Old Tyme Religion


Because I like to break the rules, today we’re going to talk about religion. The Alchemist and I have had some marital friction lately. All of us do. I won’t say more than that here, but the hard talks and sparking connections we’ve been putting back to rights have gotten me using parts of my brain I haven’t used in ages.

I was raised Catholic but slowly fell away, until, all of a sudden I realized I needed to make a clean break. That clean break put me in a nebulous theological position. I have a lot of formal training in the area, and none of the other Christian traditions could hold water (for me). I knew all of the arguments backwards and forwards. This led to a questioning of Christianity and, by extension, religion as a whole.

I’ve even gone so far as to toy with the label of atheist. Those who know me, know I hate labels. I used it more for provocation than anything else.

When pressed to think about it, both in getting to reconnect with the love of my life, my diadh-anam, and those helping me along my journey by sharing their own highly personal stories (if you’re reading this, you know who you are) I can’t say that I don’t believe anymore. I do believe. Catholicism doesn’t work, but reductionist materialism doesn’t work either.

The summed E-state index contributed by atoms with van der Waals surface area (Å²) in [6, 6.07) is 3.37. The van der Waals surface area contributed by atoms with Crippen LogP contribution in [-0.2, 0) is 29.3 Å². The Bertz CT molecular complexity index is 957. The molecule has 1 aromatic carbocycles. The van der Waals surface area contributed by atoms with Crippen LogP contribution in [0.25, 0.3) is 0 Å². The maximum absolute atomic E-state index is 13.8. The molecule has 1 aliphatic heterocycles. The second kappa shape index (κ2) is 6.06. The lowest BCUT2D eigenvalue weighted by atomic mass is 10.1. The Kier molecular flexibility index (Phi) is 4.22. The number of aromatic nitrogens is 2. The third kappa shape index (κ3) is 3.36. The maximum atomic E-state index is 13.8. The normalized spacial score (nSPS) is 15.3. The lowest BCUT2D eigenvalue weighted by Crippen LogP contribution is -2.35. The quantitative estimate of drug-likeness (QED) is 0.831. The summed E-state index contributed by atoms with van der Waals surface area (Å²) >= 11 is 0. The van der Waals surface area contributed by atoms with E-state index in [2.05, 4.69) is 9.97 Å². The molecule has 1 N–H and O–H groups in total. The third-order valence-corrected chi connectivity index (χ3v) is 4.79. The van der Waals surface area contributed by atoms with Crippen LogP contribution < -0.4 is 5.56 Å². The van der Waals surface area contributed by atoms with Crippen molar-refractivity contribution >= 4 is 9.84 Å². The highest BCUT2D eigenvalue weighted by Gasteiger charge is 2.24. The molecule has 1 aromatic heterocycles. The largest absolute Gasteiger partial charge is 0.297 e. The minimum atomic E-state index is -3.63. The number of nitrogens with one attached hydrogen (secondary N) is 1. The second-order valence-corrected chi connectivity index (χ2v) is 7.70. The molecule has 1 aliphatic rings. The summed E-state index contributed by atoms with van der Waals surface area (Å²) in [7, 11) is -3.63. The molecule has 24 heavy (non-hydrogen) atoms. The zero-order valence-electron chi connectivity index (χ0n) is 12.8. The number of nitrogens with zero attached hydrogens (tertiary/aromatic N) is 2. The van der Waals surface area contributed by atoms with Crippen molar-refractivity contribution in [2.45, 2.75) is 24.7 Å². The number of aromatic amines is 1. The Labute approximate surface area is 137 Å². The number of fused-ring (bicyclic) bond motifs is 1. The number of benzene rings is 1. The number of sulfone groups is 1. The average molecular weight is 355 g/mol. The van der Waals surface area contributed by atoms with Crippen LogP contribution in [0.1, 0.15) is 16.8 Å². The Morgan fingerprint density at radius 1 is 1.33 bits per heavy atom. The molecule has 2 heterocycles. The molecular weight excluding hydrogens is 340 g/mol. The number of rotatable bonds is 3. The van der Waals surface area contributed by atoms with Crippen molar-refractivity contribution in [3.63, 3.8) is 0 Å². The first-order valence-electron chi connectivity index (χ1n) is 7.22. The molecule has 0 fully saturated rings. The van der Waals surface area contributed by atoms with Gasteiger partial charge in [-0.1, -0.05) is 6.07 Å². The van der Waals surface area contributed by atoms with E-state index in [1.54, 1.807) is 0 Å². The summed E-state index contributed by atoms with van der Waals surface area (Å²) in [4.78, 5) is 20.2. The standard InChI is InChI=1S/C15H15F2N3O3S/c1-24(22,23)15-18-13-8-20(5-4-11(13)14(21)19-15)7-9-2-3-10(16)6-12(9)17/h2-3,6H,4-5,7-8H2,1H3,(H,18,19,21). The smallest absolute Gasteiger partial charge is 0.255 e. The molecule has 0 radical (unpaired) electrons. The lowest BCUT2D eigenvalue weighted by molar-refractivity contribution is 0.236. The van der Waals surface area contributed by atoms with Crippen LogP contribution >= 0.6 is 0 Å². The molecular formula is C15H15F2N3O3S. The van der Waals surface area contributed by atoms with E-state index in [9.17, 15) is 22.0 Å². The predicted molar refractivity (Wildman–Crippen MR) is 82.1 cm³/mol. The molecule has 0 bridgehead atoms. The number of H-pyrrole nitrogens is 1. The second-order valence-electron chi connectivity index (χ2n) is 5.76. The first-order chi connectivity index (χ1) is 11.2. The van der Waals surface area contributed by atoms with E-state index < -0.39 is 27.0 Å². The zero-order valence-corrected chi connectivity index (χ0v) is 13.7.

I believe in God.

I also believe that God, at its* core, is fundamentally unknowable. As an accurate translation of Pseudo-Dionysius reads, it is beyond-being, beyond-essence, beyond-knowing.

The revelation traditions which have risen throughout human history, in my opinion, teach us far more about the human psychology of those receiving and proselytizing that revelation than any positive truth about the divine. At the same time, it’s difficult to critique traditions (excepting hard ethical boundaries like discrimination, physical mutilation, etc) because I’d take a very pragmatic or teleocentric approach: if your religion makes you a better person, so be it. That’s wonderful.

Tying back into the beyond-beingness of God is the fact that, what makes humanity special among all of the (known) universe, is that each one of us shares this core of beyond-knowingness. When approaching one another, we have to remember that – no matter how much we know about a person, their history, their motivations, their desires – they are an agent. Agency is an incredibly powerful concept. At the other’s core is otherness. A locus of choice, a wellspring of activity, the foundation of consciousness – something we can never, ever understand.

We have to embrace the wonder and mystery of unknowability. We have to meditate on this.

Someone I’ll refer to as M shared with me an incredible story. The key to it was learning to love her husband unconditionally. Replacing what she called a Spirit of Disrespectful Judgment with a Spirit of Curiosity. I haven’t dug into the sources she recommended, but the Spirit of Curiosity really resonated with me. It’s a method of looking at your beloved (and, really, anyone you encounter) asking to be surprised. Not answering their question in your head before they’ve even asked it. Not criticizing them constantly according to your judgments. Instead, seeking to understand them. To fall into the core of their personality – even though you know you can never, ever fully understand it.